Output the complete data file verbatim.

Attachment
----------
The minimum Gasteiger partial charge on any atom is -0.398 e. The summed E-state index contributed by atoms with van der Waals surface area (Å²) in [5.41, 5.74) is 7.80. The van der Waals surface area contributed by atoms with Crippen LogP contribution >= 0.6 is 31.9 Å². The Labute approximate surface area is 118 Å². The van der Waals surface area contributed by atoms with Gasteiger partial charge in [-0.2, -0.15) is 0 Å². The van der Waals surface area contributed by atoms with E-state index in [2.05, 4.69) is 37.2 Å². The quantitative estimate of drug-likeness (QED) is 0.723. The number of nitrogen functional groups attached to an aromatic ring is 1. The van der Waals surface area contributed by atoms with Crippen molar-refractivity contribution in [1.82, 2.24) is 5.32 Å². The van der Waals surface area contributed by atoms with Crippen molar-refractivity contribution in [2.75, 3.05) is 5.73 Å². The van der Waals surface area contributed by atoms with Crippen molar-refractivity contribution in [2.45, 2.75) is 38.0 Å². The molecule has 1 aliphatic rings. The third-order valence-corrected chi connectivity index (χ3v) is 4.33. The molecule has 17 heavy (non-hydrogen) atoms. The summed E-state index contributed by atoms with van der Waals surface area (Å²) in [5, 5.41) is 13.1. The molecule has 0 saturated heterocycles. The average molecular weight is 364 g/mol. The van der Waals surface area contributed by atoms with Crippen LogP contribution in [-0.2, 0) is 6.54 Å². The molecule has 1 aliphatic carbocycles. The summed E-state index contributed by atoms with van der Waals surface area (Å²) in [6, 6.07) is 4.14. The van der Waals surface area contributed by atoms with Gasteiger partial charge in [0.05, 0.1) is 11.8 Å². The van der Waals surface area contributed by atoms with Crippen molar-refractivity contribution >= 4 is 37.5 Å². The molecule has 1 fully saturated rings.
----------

The minimum Gasteiger partial charge on any atom is -0.398 e. The summed E-state index contributed by atoms with van der Waals surface area (Å²) in [5.41, 5.74) is 7.80. The van der Waals surface area contributed by atoms with Crippen LogP contribution >= 0.6 is 31.9 Å². The Labute approximate surface area is 118 Å². The van der Waals surface area contributed by atoms with Gasteiger partial charge in [-0.2, -0.15) is 0 Å². The van der Waals surface area contributed by atoms with E-state index in [2.05, 4.69) is 37.2 Å². The quantitative estimate of drug-likeness (QED) is 0.723. The number of nitrogen functional groups attached to an aromatic ring is 1. The van der Waals surface area contributed by atoms with Crippen molar-refractivity contribution in [1.82, 2.24) is 5.32 Å². The van der Waals surface area contributed by atoms with Crippen molar-refractivity contribution in [2.75, 3.05) is 5.73 Å². The van der Waals surface area contributed by atoms with Crippen molar-refractivity contribution in [2.45, 2.75) is 38.0 Å². The molecule has 1 aliphatic rings. The third-order valence-corrected chi connectivity index (χ3v) is 4.33. The molecule has 17 heavy (non-hydrogen) atoms. The summed E-state index contributed by atoms with van der Waals surface area (Å²) in [5, 5.41) is 13.1. The molecule has 0 saturated heterocycles. The average molecular weight is 364 g/mol. The van der Waals surface area contributed by atoms with Crippen LogP contribution in [-0.2, 0) is 6.54 Å². The molecule has 1 aliphatic carbocycles. The summed E-state index contributed by atoms with van der Waals surface area (Å²) in [6, 6.07) is 4.14. The van der Waals surface area contributed by atoms with Gasteiger partial charge in [0.05, 0.1) is 11.8 Å². The van der Waals surface area contributed by atoms with Crippen molar-refractivity contribution >= 4 is 37.5 Å². The molecule has 1 fully saturated rings.